Regardless of whether you're using an overland style 4x4 trailer, a traditional travel trailer, or one of the really cool new teardrop styles, power when off the grid will always be a concern.
While your vehicle will provide power and charge your trailer battery(ies) while connected, once you're parked & setup, you'll need to run your gadgets, lights, and accessories for hours or days.
Naturally one of the best investments to help manage power can come in the form of a solar setup. Once your solar system is setup & configured for your trailer, it can provide clean, free power for years to come.
Hema Maps published a great article covering Camping with Solar Power. While they voltages are different than those in North America, the concepts of amperage, watts, and capacity are still applicable to us.
If you're an Amazon customer, there are several great options for an inexpensive solar panel setup:
Goal Zero is a common brand that manufacturers a variety of solar panels & battery systems. While they're not the least expensive, their gear is well thought out and tested.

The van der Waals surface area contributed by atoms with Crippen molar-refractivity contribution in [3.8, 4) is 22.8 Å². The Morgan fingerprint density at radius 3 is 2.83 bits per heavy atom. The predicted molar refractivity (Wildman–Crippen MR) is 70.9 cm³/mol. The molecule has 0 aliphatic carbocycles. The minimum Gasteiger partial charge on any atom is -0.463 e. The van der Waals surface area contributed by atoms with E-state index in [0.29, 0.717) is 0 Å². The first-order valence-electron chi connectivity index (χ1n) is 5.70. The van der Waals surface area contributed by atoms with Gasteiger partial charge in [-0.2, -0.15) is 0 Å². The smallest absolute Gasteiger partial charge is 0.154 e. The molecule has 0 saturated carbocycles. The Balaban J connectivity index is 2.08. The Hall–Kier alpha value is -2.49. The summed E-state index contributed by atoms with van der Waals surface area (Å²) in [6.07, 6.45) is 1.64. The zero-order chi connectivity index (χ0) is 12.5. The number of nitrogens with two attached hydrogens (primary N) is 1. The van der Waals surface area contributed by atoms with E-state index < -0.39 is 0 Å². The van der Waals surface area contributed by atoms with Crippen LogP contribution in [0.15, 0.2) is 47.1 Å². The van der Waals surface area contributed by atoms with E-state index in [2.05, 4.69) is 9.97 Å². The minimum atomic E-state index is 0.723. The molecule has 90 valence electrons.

Flexible Solar Panel
For a more portable option that still provides great power, a flexible solar panel like this 60w version from PowerFilm can be a good solution.
80W Portable Solar Panel
For max power in the smallest package, this 80w hard-sided solar panel from GoPower! folds up nicely and includes a stand so you can always get max power from the sun.
The Skycamp from iKamper is the first expandable hardshell RTT that we've seen, and it's now available for pre-order!
We've seen dozens of different camp-kitchen setups in our travels. Everything from totes in the back of SUVs to fully customized hand built wooden chuck boxes. Trail Kitchens offers a low-weight alternative that's perfect for off-road trailers...
A major part of our upgrades of the Manley ORV EXPLORE trailer (See July 2014 issue of TCT Magazine), was adding a Rhino Lining to the bed. Not only does the heavy duty lining protect the steel inside the trailer, it makes moving around boxes and gear a little easier as well.
Like any good project, the success of lining a trailer comes down to two factors: Preparation and Expertise.
Adventure Trailers has announced a new DIY version of their Portable "Hot Box" furnace. This system will give you everything you need to install a portable, propane fired, forced air furnace into your trailer or tent. The entire kit takes about 4 hours to assemble and retails for $1232. The Furnace itself is an HS2000 model and be bought separately for $780.
See more on the Adventure Trailers store
To build and/or upgrade your Off Road Trailer, you'll need a variety of components & accessories. Some of these may include: